THE UNDERGROUND RAILROAD
Cora, born a slave, abandoned by her mother, beaten and whipped repeatedly, gang-raped at thirteen, nevertheless acts with courage and integrity in pursuit of a premier human desire—freedom. Reading Whitehead’s historical novel, The Underground Railroad, I was reminded of another wonderful book, this one by Viktor Frankl, Man’s Search for Meaning. Imprisoned in Auschwitz, Frankl observes that the Nazis, similar to southern white slave owners, could humiliate and kill you but they could not make you surrender your human spirit.
Cora will not and does not surrender. She bides her time even as she witnesses and experiences the sickening terrors and sadism of American slavery. She eventually acts with undoubted courage, sometimes out of calculation, more often out of the impulsiveness you might expect from a teenager.
At age fifteen, Cora discovers her passion for freedom from another slave. Until this age, she accepts the world-view created by the American plantation system, particularly that of the Randall’s, her slave masters: “To escape the boundary of the plantation was to escape the fundamental principles of your existence: impossible.” So long as she believes that “she is only a human being for a tiny moment across the eternity of her servitude,” there is only the patriarchal reality of plantation bondage. Then, Caesar, a different kind of plantation slave, suggests that the two of them escape North. Suddenly, the world beyond her plantation becomes both desirable and psychologically possible. She awakens.
To become actual, their escape chimera merely requires that they negotiate thirty miles of swamp, fear, and slave hunting posses. If they survive, they will then meet a conductor on the “underground railroad” and be bound for freedom. At this distance in time, it may be difficult to appreciate fully the extent to which railroads were the “new, new thing” in the 1850’s. Whitehead understands the transformational implications of the railroad, and his delightfully imagined underground railway fully embraces its potential to deliver Cora to the Promised Land, or at least a better land. Cora arrives there with her dignity and self-belief intact, but the journey is neither easy, direct, nor without a steep price. Perhaps she will forever mistrust whites and white society whether found in Georgia, Indiana or points farther west.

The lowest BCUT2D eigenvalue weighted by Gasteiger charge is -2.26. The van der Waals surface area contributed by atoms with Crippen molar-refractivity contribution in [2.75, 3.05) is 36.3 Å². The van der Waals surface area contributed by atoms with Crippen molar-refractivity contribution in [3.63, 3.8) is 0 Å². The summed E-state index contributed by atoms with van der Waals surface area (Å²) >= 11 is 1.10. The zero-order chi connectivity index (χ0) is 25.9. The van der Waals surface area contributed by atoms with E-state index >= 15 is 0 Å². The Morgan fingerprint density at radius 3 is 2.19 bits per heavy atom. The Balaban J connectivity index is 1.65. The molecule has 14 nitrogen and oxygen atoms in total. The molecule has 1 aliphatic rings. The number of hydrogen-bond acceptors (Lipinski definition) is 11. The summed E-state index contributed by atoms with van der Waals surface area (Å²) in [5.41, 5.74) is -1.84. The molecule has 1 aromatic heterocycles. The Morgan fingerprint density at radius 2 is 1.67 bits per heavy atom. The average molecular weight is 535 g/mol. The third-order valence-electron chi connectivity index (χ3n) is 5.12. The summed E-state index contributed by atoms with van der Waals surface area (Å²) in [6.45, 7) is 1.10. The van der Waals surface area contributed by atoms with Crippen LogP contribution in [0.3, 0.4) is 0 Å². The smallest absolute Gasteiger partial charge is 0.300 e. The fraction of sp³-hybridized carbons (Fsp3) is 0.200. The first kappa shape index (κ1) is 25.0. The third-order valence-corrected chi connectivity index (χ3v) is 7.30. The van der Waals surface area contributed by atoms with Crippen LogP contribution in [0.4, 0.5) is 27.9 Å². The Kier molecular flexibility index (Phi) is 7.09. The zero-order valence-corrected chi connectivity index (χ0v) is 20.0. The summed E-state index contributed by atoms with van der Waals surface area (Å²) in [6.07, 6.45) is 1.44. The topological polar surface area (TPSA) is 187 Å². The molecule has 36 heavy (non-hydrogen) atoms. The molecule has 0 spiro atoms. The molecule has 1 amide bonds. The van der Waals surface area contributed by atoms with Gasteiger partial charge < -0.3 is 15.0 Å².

I found myself rooting for this half-feral woman-child and being captivated by Whitehead’s beautifully written coming-of-age novel. In contrast, some members of a book club that I belong to, both men and women, found Cora difficult to identify with and thought the unspeakable horrors of the novel too painful and violent to read. Some even opined it to be a “revenge” novel, analogizing it to movies such as Django Unchained and Inglorious Basterds.
For me, the unyielding texture of her grit does not suggest revenge as her primary or even secondary motivation so much as it helps explain her resolve to be a self-determining human being. Occasionally her desire for revenge does surface, but beyond those times when self-defense is necessary, she acts with restraint even when given the opportunity to kill or have killed one of her chief tormentors, the slave catcher Ridgeway. In this instance, she has temporarily escaped bondage and expresses little desire for revenge beyond kicking Ridgeway in the face. (Small acts of revenge can be satisfying.) – Neal Ferguson
Also available by Colson Whitehead: The Intuitionist; John Henry Days; Zone One; The Noble Hustle; The Colossus of New York; Sag Harbor; Electric Literature